A: You are only responsible for the links that are on the Course Outline. The links that are embedded within the information on the Study Guides is intended to enhance your learning, but they are not sources of test questions. If you will email me whenever you find a link that doesn't work, it will be quite helpful. That way, we will have continuing surveillance and I can fix them more readily.

Q: How do I find out who the other people in my discussion group are?
A: I will post the names of the participants for each group on the Discussion Outlines pages. Just click the link for the appropriate discussion in the Course Outline page.

Q: How do I find out the date that I give my discussion presentation?
A: The discussion dates will be posted together with the discussion topics.

Q: How do I know when my group is supposed to meet?
A: Check your group's Discussion Outline page to see when your group will hold its initial organizatinal meeting . . . immediately after class.

Q: How do I contact the others in my discussion group?
A: I will ask your group to meet at the end of class about two weeks before your presentation day. As soon as someone volunteers to be the leader for your group, I will post their name, phone number and e-mail address on this page. That way, you can contact one another through that person.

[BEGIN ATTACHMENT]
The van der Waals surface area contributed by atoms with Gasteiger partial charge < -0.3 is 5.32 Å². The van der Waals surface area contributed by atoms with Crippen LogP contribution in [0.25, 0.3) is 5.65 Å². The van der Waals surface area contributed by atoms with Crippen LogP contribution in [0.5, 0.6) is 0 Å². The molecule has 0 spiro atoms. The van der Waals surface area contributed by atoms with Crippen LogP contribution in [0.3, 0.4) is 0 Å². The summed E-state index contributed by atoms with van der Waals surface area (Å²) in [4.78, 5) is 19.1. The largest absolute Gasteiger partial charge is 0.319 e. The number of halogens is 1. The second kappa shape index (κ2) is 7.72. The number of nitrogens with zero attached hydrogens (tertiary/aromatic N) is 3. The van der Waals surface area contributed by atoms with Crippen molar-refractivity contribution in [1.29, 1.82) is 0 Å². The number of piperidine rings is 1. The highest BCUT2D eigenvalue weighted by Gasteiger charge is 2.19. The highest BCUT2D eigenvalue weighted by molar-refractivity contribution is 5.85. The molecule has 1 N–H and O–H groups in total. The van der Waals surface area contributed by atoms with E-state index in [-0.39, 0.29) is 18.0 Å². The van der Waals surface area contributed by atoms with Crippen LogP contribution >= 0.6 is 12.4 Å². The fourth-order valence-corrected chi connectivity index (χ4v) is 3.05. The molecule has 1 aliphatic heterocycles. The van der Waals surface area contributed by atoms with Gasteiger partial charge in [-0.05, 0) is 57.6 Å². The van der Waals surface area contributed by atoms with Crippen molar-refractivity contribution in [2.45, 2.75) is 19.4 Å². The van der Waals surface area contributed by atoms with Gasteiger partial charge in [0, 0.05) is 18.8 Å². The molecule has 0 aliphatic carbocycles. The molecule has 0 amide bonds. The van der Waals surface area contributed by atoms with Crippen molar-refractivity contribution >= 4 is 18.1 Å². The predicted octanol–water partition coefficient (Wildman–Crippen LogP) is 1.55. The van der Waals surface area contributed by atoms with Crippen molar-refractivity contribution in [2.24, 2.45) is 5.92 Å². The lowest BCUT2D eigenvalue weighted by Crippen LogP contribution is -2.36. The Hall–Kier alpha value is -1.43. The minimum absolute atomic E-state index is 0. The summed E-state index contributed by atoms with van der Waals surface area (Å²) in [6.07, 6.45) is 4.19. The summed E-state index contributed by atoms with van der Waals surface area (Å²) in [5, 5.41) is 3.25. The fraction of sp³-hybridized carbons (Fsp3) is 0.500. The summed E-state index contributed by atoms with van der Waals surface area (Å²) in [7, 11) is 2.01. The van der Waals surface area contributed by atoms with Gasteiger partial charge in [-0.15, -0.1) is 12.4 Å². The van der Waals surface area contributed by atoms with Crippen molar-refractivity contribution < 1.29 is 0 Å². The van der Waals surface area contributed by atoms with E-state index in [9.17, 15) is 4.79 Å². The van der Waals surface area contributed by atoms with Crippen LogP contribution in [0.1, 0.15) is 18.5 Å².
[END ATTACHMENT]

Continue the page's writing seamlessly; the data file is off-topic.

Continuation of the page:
Q: I was wondering if your examinations put more emphasis on class lectures compared to what is said in the readings?
A: The exams are focused a bit more on class lectures and the study guide, but the informative articles will also be sources of questions ... as will presentations made by students during the group discussions of various topics. Take a look at the Sample Questions for information about testing format and potential content.

Q: What is the best way to study for this course?
A: Check out the Study Tips and do what it tells you. The tips about using writing to integrate diverse ideas and synthesize them into your own working model is my favorite. Another very helpful approach is to thoroughly familiarize yourself with the material, then discuss it with other students to help you look at it from different viewpoints to make sure you understand it and that you have not just memorized the information.

Q: How many points do I have?
A: Check out the Evaluation web page for the grade distribution guidelines, then (a couple of days after the exam) check out your current grade .

Course Outline


Discussion Project


Micro FAQs

Lecture Outlines


Discussion Assignments

Study Tips


Study Guides


Discussion Outlines

Sample Questions


© 1996-2009 John R. Stevenson. All Rights Reserved

email questions and comments to:
John R. Stevenson, Ph.D.
Associate Professor
Department of Microbiology
Miami University
Oxford, Ohio 45056
This document was last modified on Monday, 31-Aug-2009 16:06:49 EDT